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Chapter 1

SOC102 Habits of Inequality Chapter 1

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Lorne Tepperman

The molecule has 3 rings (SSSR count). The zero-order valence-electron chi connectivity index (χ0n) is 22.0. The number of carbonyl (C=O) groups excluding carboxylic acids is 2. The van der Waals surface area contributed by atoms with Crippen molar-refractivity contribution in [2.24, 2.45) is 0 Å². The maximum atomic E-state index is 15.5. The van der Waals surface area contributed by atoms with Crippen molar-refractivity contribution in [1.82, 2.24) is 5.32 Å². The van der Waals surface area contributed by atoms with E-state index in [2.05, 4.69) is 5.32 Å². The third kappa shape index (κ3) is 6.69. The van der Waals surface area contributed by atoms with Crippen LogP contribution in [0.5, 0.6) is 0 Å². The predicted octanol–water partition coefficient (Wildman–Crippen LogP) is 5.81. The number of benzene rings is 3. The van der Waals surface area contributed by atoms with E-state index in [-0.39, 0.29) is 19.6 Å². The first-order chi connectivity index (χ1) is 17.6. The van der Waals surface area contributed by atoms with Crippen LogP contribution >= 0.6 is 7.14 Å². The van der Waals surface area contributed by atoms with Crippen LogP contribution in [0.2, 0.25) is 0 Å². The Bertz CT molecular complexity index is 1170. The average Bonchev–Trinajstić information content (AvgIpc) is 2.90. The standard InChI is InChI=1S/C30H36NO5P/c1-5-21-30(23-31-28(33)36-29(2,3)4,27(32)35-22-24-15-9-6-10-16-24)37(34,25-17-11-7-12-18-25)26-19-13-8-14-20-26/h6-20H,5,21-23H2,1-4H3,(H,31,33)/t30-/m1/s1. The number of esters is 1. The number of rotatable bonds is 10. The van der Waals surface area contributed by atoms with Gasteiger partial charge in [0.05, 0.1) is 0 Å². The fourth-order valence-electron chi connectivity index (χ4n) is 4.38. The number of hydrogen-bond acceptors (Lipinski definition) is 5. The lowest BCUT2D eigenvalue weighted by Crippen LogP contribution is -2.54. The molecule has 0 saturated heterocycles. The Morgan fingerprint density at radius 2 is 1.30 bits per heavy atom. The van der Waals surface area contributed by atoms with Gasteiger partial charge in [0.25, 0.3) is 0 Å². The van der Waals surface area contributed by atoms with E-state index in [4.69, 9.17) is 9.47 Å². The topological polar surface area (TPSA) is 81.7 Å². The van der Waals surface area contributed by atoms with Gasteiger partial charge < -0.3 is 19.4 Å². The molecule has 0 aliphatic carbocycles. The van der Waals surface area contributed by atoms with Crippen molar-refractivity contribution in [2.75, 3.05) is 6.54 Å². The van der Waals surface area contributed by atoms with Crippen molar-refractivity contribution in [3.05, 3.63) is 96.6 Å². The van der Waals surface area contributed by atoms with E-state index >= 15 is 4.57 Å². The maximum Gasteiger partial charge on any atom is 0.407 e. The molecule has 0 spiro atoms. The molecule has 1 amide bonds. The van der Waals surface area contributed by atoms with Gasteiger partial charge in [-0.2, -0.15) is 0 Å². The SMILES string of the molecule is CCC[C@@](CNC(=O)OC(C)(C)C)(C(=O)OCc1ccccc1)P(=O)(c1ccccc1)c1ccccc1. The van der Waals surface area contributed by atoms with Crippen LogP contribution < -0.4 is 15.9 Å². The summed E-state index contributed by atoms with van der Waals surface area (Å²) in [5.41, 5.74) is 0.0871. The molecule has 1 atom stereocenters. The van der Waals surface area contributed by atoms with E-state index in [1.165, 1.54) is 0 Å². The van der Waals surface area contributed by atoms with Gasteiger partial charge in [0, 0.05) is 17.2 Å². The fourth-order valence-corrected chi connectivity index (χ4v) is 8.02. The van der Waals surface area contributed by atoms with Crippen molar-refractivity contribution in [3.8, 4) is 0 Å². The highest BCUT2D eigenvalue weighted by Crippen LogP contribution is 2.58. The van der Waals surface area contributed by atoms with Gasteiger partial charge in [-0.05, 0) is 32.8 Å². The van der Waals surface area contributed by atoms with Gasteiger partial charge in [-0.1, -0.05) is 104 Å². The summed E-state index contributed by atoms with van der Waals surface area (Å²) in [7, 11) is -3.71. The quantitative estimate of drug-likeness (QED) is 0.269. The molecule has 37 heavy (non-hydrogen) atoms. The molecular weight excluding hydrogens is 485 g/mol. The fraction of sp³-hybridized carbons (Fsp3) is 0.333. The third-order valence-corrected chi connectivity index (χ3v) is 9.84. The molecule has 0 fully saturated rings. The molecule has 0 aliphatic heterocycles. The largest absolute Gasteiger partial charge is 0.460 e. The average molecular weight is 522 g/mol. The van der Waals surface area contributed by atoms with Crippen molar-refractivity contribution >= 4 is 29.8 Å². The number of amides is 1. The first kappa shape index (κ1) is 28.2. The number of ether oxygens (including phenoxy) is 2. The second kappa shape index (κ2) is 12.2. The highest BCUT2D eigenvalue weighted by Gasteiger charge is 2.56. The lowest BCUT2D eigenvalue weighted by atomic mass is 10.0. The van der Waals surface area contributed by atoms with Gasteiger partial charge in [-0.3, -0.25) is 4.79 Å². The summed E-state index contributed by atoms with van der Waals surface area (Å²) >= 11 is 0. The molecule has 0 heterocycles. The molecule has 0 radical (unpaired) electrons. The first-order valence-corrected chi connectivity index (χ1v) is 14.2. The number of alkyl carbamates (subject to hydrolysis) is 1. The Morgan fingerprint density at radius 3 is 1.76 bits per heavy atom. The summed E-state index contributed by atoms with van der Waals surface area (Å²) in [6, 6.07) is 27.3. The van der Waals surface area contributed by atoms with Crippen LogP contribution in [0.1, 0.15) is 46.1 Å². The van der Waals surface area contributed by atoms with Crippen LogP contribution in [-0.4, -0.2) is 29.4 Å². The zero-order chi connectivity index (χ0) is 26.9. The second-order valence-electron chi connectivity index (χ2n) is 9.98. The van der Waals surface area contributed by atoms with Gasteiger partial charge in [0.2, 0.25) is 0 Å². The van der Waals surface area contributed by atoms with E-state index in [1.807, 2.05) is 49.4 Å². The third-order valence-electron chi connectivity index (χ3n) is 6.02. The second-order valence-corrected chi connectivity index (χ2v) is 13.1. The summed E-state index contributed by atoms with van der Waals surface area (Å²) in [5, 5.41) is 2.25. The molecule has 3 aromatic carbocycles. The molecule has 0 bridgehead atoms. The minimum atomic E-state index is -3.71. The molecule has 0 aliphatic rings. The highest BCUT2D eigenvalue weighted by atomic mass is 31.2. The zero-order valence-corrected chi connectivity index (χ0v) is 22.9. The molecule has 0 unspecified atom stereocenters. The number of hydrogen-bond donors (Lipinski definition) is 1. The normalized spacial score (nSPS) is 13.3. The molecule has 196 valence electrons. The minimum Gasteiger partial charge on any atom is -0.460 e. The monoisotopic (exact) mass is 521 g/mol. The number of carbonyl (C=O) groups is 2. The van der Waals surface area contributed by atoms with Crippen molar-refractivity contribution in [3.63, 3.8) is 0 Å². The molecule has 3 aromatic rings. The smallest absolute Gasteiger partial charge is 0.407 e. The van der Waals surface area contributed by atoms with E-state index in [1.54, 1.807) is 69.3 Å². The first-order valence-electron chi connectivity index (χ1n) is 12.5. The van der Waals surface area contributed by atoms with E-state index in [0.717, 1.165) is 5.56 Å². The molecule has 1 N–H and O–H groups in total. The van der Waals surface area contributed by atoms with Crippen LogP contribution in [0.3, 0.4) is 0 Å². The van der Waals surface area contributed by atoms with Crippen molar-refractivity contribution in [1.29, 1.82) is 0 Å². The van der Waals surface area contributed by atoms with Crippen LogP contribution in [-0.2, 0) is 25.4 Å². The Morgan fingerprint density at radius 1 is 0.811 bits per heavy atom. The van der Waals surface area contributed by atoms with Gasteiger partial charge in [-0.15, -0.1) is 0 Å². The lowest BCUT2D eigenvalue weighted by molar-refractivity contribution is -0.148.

Habits of Inequality Chapter 1 – Exploitation LUCKY NUMBER - The paths people follow through life are often made clear when they’re still young (e.g., tend to leave little room for change past a certain age) o “Give me a child until he is seven, and I will give you the man” – Jesuit - Michael Apted o Directed the documentary Seven Up  Follows fourteen British children (10 boys, 4 girls) over the course of their lives  Presents new footage every seven years  Represents the segments of British society, differentiated by class  Provided support for the Jesuit quotation by noting obvious differences between the upper- and lower-class children at only seven years of age o Shows how the British class system influences education, aspirations, and life experience  The social class into which they were born largely shapes the clothes they wear, their body language, the way they talk, their education, and what they spend their lives doing - Bernd Baldus and Verna Tribe o The same holds true for Canada’s class system  Interviewed 108 local school children (under 11 years of age) to learn about their ideas on inequality  Children can recognize the signs of inequality  Children already formed moral judgements about inequality  Why some people are rich  “They deserve it”  Why some people are poor  “They didn’t work hard enough” o Young children recognize class inequality as a significant aspect of social life o Young children endorse the belief that virtue is rewarded - Class and class inequalities are linked to exploitation o Economic differences often turn into economic inequalities by powerful classes who exploit less powerful classes o Economic differences need to be framed in terms of class differences  The rich define themselves as the upper class  The rich name the poor as the lower class o Class differentiation  Produces different lives for people of different backgrounds  Produces an ideological system that justifies economic inequalities by making cultural and even moral distinctions between people of different classes THE WINING SIDE OF HISTORY - Friedrich Engels o Openly discussed his strong belief in communism, effectively rebelling against his privileged background o Studied how working-class families in Manchester lived and were treated o Published a book in 1845 called The Condition of the Working Class in England  Revealed that English industrial workers were deprived and experienced conditions just as bad as those in today’s least developed countries  Believed that all of this misery would provide fertile soil for revolution and the path to a better society, and that workers would reject capitalism and find the strength to over-throw the factory owners o Formed the basis for Marxism  Karl Marx was the more intellectually flamboyant of the two  Engels encouraged Marx’s intellectual genius - Karl Marx and Friedrich Engels o Joined the Communist League o Published the Manifesto of the Communist Party  Society as a whole is splitting up into two classes directly facing each other (e.g., bourgeoisie and proletariat) o The year of its publication was marked by upheavals across Europe  The breadth of social unrest showed just how agitated the working class was, yet the revolutionary uprisings failed to achieve their goal o The next decade saw a fierce counter-revolutionary backlash that forced Marx and Engels to move to London o Despite these failures, both remained convinced that revolution and the fall of capitalism were inevitable  There has always been a struggle between the oppressed classes and those who oppress them in history  Capitalism marked the end of the struggle between the bourgeoisie and proletariat  Bourgeoisie is the class of modern capitalists o Owners of the means of social production and employers of wage labour  Proletariat is the class of modern wage labourers o No means of production of their own o Reduced to selling their labour power in order to live  Believed that the struggle between the capitalists and wage labourers would be the final struggle o Capitalism is the last mode of production because it carries the seeds of its own destruction  Cannot survive without constantly increasing profits  Must constantly make the production process more efficient, pay lower wages, and control the workers more closely, in order to extort the maximum possible profit  Always has to expand by creating an increasingly larger and deprived working class that will eventually revolt o Workers’ revolution is as certain as the growth and fall of capitalism (e.g., post-revolutionary society = communism)  Give rise to a new society  One with no state and no private property  People will contribute according to their ability, receive according to their ability, and fulfill their creative potential o Most people argue that capitalism has prevailed since the collapse of the Soviet communism, proving Marx wrong  “Communism isn’t the same as capitalism at all. Under capitalism, some men oppress all the rest. Under communism, it’s the other way around.” o Communism in Russia was important in several ways  Pressured capitalists in other countries to accept a variety of forms of democratic socialism  Gave the working classes confidence in their historic mission and legitimized their goals of improving wages and work conditions  Gave the working class that their struggle would inevitably succeed  Though some of these gains have been eroded through globalization o In most industrial societies, capitalism divides the population into two opposing classes  Class is a group of people who have the same relation to the means of production  The materials needed to produce goods (e.g., capital, property, machinery)  Workers are provided with access to the machinery and capital to produce goods in exchange for a wage  Wages are often low and only enough to keep the worker alive and productive  Usually more workers than jobs, which is why people are willing to accept such low pay  Capitalists know that continued unemployment ensures that a reserve army of labour will be available in case extra hands are needed (e.g., unlimited access to labour)  Know they can pay the lowest wages they like  Able to find another worker to replace the one who refuses their offer  The mere threat of unemployment guarantees that workers will comply with the capitalists’ wishes  This means exploitation  The working class has only three options o They can work for the capitalists o They can form unions and try to change the conditions set by the capitalists o They can revolt, overthrow the capitalists, and create a new, egalitarian, classless society  Least likely because compliance is safer and easier than organizing a revolution  The means of production mediates the dynamic between the capitalists and the working-class  The means of production determines differences in social position (e.g., power) o Change in technologies of production  change in the means of production  change in the forms of ownership and control practices  change in forms of exploitation  change in forms of conflict  The means of production causes constant shifts in power relations o Class conflict is an inescapable feature of any society  Hunter-gathering societies  Capitalist industrial societies  Lower wages and worse working conditions = higher profits o People remain divided along class lines for generations  Born into the proletariat class  cannot further their education or improve themselves  forced to work for capitalists in order to survive  live off subsistence wages  always exhausted  The only way to change this situation is for the working-class people to recognize how similar their economic experiences are (e.g., common relationship to the means of production) o Class consciousness is awareness of their common economic situation  Essential to both mobilization and revolution (e.g., to control or change the class system)  Two types of class awareness:  A class that is aware in itself  A class that is aware for itself o A class is aware that they have a common relation to the means of production and that they are capable of mobilizing to pursue their own interests o False consciousness is the belief in the ideas perpetuated by the dominant capitalist class that blame people for their own troubles, rather than the system as a whole  Prevents the transition between the two types of awareness  To oppose and overthrow capitalism, workers need to develop a revolutionary class-consciousness and believe that they are on the winning side of history A WHOLE LOT MORE FOR A WHOLE LOT LESS - Democratic socialism comprises of small improvements and timely social reforms that deal with working-class concerns o Workers are divided by other factors (e.g., geography, culture, language, religion, values) that make them unlikely to come together as a single revolutionary group o The Great Depression and the world recession failed to set off a class revolution o Capitalism has survived thanks to a combination of protection by Western governments, and to the war-making that has yielded profits, increased productivity, and boosted employment rates  Capitalism has been considered too big to fail - Today, capitalism has introduced factors designed to appease the working class (e.g., welfare, consumerism, upward mobility) o Western workers, especially in the US and Canada, have lost their class consciousness and shifted their focus to identity politics (inequalities based on race, sexuality, and age) o As unionizing manufacturing jobs have been lost to overseas workers, Canadian and American workers have lost their political voice - Today, the working-class remains unlikely to revolt because it lacks class consciousness o The development of class consciousness has always posed a huge challenge o Successful mobilization requires successful organization  Protest and revolution need tight organization and loyal membership  Expelling free riders  Class-based organizations (e.g., trade unions) need to mobilize their members behind strong leaders  Leaders need to ensure that the group exercises self-control and works toward collective interests o Class mobilization forces people to blindly trust union and party leaders, to value equality over liberty, and to work toward long-term goals o Theory of exploitation  Workers will only agree to self-sacrifice if they have an common enemy (e.g., exploitation)  Exploitation is the control and use of an economic resource (e.g., capital, property, technology) to profit at the expense of the workers  Based on the labour theory of value that allows capitalists to exploit and benefit from the poverty of workers o From the workers’ standpoint, exploitation is unfair and dehumanizing o From the capitalists’ standpoint, exploitation (and profit) is the reason why investors put their money at risk  Investors in production control a unique commodity (e.g., labour power) that creates more value than it costs  Workers (who lack access or control over the means of production) are forced to sell their labour power to whoever owns the means of production  To maximize profits, capitalists pay workers low wages in exchange for their labour power and charge consumers high prices for the products yielded by the labour power  Theory of surplus value is the difference between the wage received by the worker and the value of the product produced by the worker - Labour is the supreme source of all wealth o Adam Smith  If workers owned their own means of production, goods would be priced in proportion to the labour needed to produce them o Neo-classical economists  Too abstract because no one can measure the surplus value o Mainstream economists (and Marxists)  Technical defects because the costs of subsistence vary historically and culturally, so not able to solidly define how much labour time is necessary for survival - Karl Marx o Exploitation  Economic unfairness, including notions of disadvantage, trickery, greed, dehumanization - Max Weber o Exploitation  Profiting unjustly from the labour of others - Erik Olin Wright o Three principles of exploitation  Inverse interdependence  The material well-being of the controlling group depends on the material deprivation of the controlled group  Wealth is a zero-sum game  Capitalists can only thrive if they deprive the working class of material wealth  The material welfare of one class depends on the material deprivation of another  Exclusion  The exploited group must be barred from accessing the resources they need to survive (e.g., land, housing, water, health, credit), except through paid labour  Capitalists have to starve workers into submission in order to gain their surplus value